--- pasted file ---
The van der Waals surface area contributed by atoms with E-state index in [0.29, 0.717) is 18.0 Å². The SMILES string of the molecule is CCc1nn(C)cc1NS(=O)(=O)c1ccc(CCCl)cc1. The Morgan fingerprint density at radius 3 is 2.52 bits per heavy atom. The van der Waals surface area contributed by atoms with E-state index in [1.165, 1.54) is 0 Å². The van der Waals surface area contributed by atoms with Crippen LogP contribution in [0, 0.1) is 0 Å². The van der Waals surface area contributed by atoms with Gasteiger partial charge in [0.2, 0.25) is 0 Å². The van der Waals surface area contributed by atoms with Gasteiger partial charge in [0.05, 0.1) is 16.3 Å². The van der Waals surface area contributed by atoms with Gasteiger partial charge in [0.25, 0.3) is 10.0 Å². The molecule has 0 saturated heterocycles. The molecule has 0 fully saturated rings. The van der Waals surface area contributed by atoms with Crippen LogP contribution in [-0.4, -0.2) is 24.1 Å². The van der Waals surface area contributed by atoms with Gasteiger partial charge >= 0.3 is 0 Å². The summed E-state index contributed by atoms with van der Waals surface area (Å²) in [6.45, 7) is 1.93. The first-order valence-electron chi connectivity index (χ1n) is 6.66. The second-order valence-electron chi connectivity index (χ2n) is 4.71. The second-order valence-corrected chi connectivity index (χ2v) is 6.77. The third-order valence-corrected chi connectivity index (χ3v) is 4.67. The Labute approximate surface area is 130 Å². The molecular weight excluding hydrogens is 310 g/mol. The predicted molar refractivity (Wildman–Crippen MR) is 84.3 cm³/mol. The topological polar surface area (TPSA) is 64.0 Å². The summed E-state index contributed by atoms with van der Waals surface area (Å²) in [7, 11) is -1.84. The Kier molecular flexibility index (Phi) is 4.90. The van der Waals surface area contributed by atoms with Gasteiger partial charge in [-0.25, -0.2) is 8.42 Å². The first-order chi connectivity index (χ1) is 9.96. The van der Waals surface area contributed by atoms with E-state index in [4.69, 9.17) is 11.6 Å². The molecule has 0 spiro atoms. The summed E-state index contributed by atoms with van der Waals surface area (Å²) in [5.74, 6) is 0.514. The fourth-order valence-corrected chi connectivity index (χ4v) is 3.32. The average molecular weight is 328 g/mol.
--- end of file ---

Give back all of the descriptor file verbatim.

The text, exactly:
The van der Waals surface area contributed by atoms with E-state index in [0.29, 0.717) is 18.0 Å². The SMILES string of the molecule is CCc1nn(C)cc1NS(=O)(=O)c1ccc(CCCl)cc1. The Morgan fingerprint density at radius 3 is 2.52 bits per heavy atom. The van der Waals surface area contributed by atoms with E-state index in [1.165, 1.54) is 0 Å². The van der Waals surface area contributed by atoms with Crippen LogP contribution in [0, 0.1) is 0 Å². The van der Waals surface area contributed by atoms with Gasteiger partial charge in [0.2, 0.25) is 0 Å². The van der Waals surface area contributed by atoms with Gasteiger partial charge in [0.05, 0.1) is 16.3 Å². The van der Waals surface area contributed by atoms with Gasteiger partial charge in [0.25, 0.3) is 10.0 Å². The molecule has 0 saturated heterocycles. The molecule has 0 fully saturated rings. The van der Waals surface area contributed by atoms with Crippen LogP contribution in [-0.4, -0.2) is 24.1 Å². The van der Waals surface area contributed by atoms with Gasteiger partial charge >= 0.3 is 0 Å². The summed E-state index contributed by atoms with van der Waals surface area (Å²) in [6.45, 7) is 1.93. The first-order valence-electron chi connectivity index (χ1n) is 6.66. The second-order valence-electron chi connectivity index (χ2n) is 4.71. The second-order valence-corrected chi connectivity index (χ2v) is 6.77. The third-order valence-corrected chi connectivity index (χ3v) is 4.67. The Labute approximate surface area is 130 Å². The molecular weight excluding hydrogens is 310 g/mol. The predicted molar refractivity (Wildman–Crippen MR) is 84.3 cm³/mol. The topological polar surface area (TPSA) is 64.0 Å². The summed E-state index contributed by atoms with van der Waals surface area (Å²) in [7, 11) is -1.84. The Kier molecular flexibility index (Phi) is 4.90. The van der Waals surface area contributed by atoms with Gasteiger partial charge in [-0.25, -0.2) is 8.42 Å². The first-order chi connectivity index (χ1) is 9.96. The van der Waals surface area contributed by atoms with E-state index in [4.69, 9.17) is 11.6 Å². The molecule has 0 spiro atoms. The summed E-state index contributed by atoms with van der Waals surface area (Å²) in [5.74, 6) is 0.514. The fourth-order valence-corrected chi connectivity index (χ4v) is 3.32. The average molecular weight is 328 g/mol.